Englewood had recently undergone a demographic transformation as black families, displaced by Mayor Richard J. Daley’s construction of the Dan Ryan expressway along with racist “urban renewal” redevelopment projects, moved into the neighborhood, causing white families to flee to other parts of the city. The influx of black students soon led to an overcrowding crisis. But rather than quickly investing in constructing fully-funded school buildings, superintendent Benjamin C. Willis — then one of the highest paid public officials in the country — instead chose to set up a series of twenty-five temporary trailers, which outraged parents dubbed “Willis wagons.”

Parents saw the wagons as both inadequate and discriminatory, particularly resenting their planned placement along the side of a railroad embankment. The parents, already organized as the 71st and Stewart Parent Council, reached out to CORE, which promised to work with them to stop construction of the staging site for the Willis wagons.

It was during these protests that Bernie Sanders was arrested by Chicago police. In a photo widely circulated during his 2016 campaign, Sanders can be seen with his arms grasped tightly by officers, his light pants stained with mud and his feet chained to those of two African-American fellow protesters.

While Sanders has seemed to shrug off the importance of his arrest that day in 1963 — he once told a Time reporter in 2015, “You can go outside and get arrested, too! It’s not that hard if you put your mind to it” — his activism at the forefront of the growing civil rights movement clearly shaped his politics. Later that same month, Sanders travelled to the nation’s capital to participate in the March on Washington for Jobs and Freedom, where he watched Dr. Martin Luther King Jr. — who would become a personal idol — deliver his “I Have a Dream” speech.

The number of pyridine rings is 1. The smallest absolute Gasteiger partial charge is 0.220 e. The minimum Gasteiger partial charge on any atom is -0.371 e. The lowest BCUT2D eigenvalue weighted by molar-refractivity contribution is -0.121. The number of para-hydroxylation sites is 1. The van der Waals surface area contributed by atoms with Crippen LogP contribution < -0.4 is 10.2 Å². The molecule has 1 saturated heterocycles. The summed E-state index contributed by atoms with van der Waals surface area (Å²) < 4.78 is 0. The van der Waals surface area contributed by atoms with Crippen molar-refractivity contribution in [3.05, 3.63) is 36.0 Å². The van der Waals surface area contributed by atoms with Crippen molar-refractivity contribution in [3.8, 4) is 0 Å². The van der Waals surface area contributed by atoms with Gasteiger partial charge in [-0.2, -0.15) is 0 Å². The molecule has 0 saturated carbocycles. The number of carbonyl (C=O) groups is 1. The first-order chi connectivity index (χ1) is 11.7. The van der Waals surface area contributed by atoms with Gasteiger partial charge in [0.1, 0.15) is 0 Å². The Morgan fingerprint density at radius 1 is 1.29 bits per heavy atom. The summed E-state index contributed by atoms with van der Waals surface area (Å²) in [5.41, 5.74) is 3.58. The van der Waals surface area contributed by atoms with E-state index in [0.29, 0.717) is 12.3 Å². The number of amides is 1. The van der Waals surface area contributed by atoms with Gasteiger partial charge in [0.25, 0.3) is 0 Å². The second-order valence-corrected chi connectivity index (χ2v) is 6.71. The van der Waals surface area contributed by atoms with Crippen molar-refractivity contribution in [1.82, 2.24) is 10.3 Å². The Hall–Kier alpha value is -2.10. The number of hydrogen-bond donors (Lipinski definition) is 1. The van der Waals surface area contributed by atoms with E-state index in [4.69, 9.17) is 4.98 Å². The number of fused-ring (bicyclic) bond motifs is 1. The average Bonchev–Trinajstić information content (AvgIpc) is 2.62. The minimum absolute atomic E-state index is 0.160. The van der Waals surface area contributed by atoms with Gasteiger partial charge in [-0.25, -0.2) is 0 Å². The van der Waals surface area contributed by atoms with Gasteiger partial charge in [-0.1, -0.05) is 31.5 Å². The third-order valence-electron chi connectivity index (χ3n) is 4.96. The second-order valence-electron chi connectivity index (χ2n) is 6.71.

Explaining his participation in the civil rights movement, Sanders later told the Burlington Free Press,

It was a question for me of just basic justice — the fact that it was not acceptable in America at that point that you had large numbers of African-Americans who couldn’t vote, who couldn’t eat in a restaurant, whose kids were going to segregated schools, who couldn’t get hotel accommodations living in segregated housing. That was clearly a major American injustice and something that had to be dealt with.

These concerns continue to inform the policies that Sanders advocates today. The Racial Justice Plan his campaign released in 2015 represents one of the most comprehensive and expansive policy platforms around fighting racial inequality ever to be released by a mainstream presidential candidate. A similar plan will almost assuredly be part of his 2020 run.

Sanders has said of his tenure at UChicago, “I received more of an education off campus than I did in the classroom.” But Sanders’s studies clearly also played a role in his intellectual development.

Previously, as was a student at Brooklyn College in his home city of New York, Sanders came across a group called the Eugene V. Debs Club. In a never-published Atlantic interview, brought to light by Sanders biographer Harry Jaffe, Sanders recounted himself responding to a club activist’s pitch, “‘What’s that? I never heard of Eugene V. Debs.’ And they said, ‘Oh we’re the local socialists,’ and I said, ‘Socialists!’ I was shocked. Not that I was against it, you understand, but I was amazed. Here were real live socialists sitting right in front of me!”